A friend of mine once told me that she and her family rarely say ‘I love you’ to one another. This surprised me. Her family is certainly very close. In fact, I’ve often been envious of the strength and support they provide one another, the profound topics of conversation, their commitment to conflict resolution and, most importantly, the wild and wonderful and weird things they do together for fun (i.e. selling lawn-chewing services door-to-door. You read correctly… perhaps I’ll need a follow-up post to discuss the lawn-chewing thing).
So why are the words ‘I love you’ spoken so rarely? For my friend, it’s so that the words don’t lose their meaning. Saying ‘I love you’ on a regular basis somehow diminishes the worth of the words, in her mind. Perhaps her concern is that they will be thoughtlessly or carelessly spoken if they become too familiar.
Now, I must confess. I chronically communicate ‘I love you’.
Her comments strike me because my husband and I constantly say ‘I love you’ to one another—at the end of every phone call, anytime one of us leaves the house, random moments when our thoughts are on one another, at the end of the day when the lights get turned off. Has ‘I love you’ lost meaning for us? Have those words lost worth? Are they too familiar? Do we speak them carelessly?
After careful consideration, my answer to each of these questions is no. Actually, I feel the words become truer each time they are spoken. I’m conscious of authenticity and have yet to recall a flippantly uttered ‘I love you’. I certainly never tire of hearing the words and their effect is not lost on me. But there is one thing I notice that comes out of the chronic communication of ‘I love you’ and that’s creative conveyance.
For a while, we started this thing of saying ‘I lover you’… maybe as a way of capturing the eros aspect of the word love. I should probably be embarrassed to mention it (if my sister reads this, I know she’ll think too much information). And since we’ve had kids, the creativity has really kicked in—because if we were chronic communicators of ‘I love you’ before, we are now chronically chronic communicators of ‘I love you’.
One look at my son or daughter and I can’t help but think: You are wonderful, I love you. I overhear my four-year-old son describe to his dad the superhero he invented. You are wonderful, I love you. My sixteen-month old daughter barks whenever she sees a dog. You are wonderful, I love you. My son shares a new toy with a friend. You are wonderful, I love you. My daughter spends time in her room looking through books. You are wonderful, I love you. She also likes to pinch me if I say no to something. You are wonderful, I love you… but don’t pinch me.
Isn’t it only natural that one speaks what one thinks?
So with my children, I sometimes ask: Do you know how much I love you? Because as much as they hear the words from me and their dad, it’s also nice to hear them articulate that they know they are loved. And when my four-year-old stops in the hallway and says “Mom, (I look at him anticipating a question) I love you,” that‘s nice to hear as well. When he begins to realize concepts of scope, magnitude and distance—then he shares: I love you into space. Soon thereafter: I love you into space and back. And then: I love you up to heaven. In the car, on the way to pick up his dad, he declares: I love daddy up to heaven and back, heaven and back, heaven and back, heaven and back, heaven and back, heaven and back, heaven and back, heaven and back, heaven and back, heaven and back, heaven and back, heaven and back, and so on and so on.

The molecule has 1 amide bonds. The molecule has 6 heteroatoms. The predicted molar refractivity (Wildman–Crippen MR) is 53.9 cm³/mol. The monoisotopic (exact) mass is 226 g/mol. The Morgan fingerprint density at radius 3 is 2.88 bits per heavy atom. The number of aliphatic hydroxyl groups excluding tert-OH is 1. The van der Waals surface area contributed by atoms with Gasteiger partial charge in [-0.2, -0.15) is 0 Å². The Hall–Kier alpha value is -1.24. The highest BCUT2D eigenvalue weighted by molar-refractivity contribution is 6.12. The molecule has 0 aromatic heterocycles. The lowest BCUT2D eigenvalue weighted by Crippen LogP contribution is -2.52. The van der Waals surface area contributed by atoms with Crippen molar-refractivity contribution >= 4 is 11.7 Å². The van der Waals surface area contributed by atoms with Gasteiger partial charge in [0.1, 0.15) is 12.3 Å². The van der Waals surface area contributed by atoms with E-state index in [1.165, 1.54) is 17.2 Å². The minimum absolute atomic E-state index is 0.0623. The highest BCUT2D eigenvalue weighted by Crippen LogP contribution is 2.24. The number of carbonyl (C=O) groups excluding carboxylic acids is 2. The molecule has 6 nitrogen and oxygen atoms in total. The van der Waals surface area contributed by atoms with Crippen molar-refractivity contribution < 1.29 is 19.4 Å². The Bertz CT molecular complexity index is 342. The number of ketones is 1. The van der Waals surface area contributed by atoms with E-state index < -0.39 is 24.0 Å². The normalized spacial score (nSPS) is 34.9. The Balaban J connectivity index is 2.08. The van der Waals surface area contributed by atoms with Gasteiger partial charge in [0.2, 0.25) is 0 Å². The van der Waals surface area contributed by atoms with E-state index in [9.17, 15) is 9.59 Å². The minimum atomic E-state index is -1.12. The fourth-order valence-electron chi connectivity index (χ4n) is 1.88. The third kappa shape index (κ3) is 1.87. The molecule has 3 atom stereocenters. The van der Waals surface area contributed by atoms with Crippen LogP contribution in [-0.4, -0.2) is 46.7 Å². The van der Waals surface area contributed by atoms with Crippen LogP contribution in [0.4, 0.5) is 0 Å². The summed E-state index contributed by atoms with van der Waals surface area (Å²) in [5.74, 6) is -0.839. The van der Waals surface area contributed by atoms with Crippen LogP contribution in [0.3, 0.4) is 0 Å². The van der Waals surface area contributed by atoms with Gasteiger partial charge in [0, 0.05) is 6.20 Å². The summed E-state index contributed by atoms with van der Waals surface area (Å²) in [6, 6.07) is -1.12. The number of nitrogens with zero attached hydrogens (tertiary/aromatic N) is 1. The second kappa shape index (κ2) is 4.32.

For me, the most difficult time saying ‘I love you’ comes in the moment when I realize I’ve said or done something to hurt my husband or one of my kids. If I’m overly brusque in putting on my daughter’s boots the third time in the process of trying to get us out of the house. How can I expect her to understand my frustration? Taking off her boots is simply a game for her. So my less-than-gentle hands make her sad. Or the impatience in my voice when I say to my son “Hurry up, let’s go go go, into the car.” Why should he have to scurry and dance around my moodiness? Once the seat belts are buckled, perspective seems to fall back into place. I realize their tender emotions are worth more than any millions of extra minutes needed to get somewhere on time. And I apologize: You are wonderful, I love you. I’m sorry. Saying ‘I love you’ in those moments is the hardest. Because the intensity with which I feel love for my children clashes with the intensity of knowing I will never be able to constantly and completely convey that love.
No, there is no diminished worth in saying ‘I love you’ as often as I do. No lost meaning. No over-familiarity. No carelessness. I’m not saying that my friend is wrong in her thinking. People are different and experiences vary. But in my case, I won’t be seeking out a cure for my chronically chronic ‘I love you’ communication anytime soon.
How about you? What are the ways you say ‘I love you’?
© Kelly Dycavinu, 2012. Unauthorized use and/or duplication of this material without express and written permission from this blog’s author and/or owner is strictly prohibited. Excerpts and links may be used, provided that full and clear credit is given to Kelly Dycavinu with appropriate and specific direction to the original content.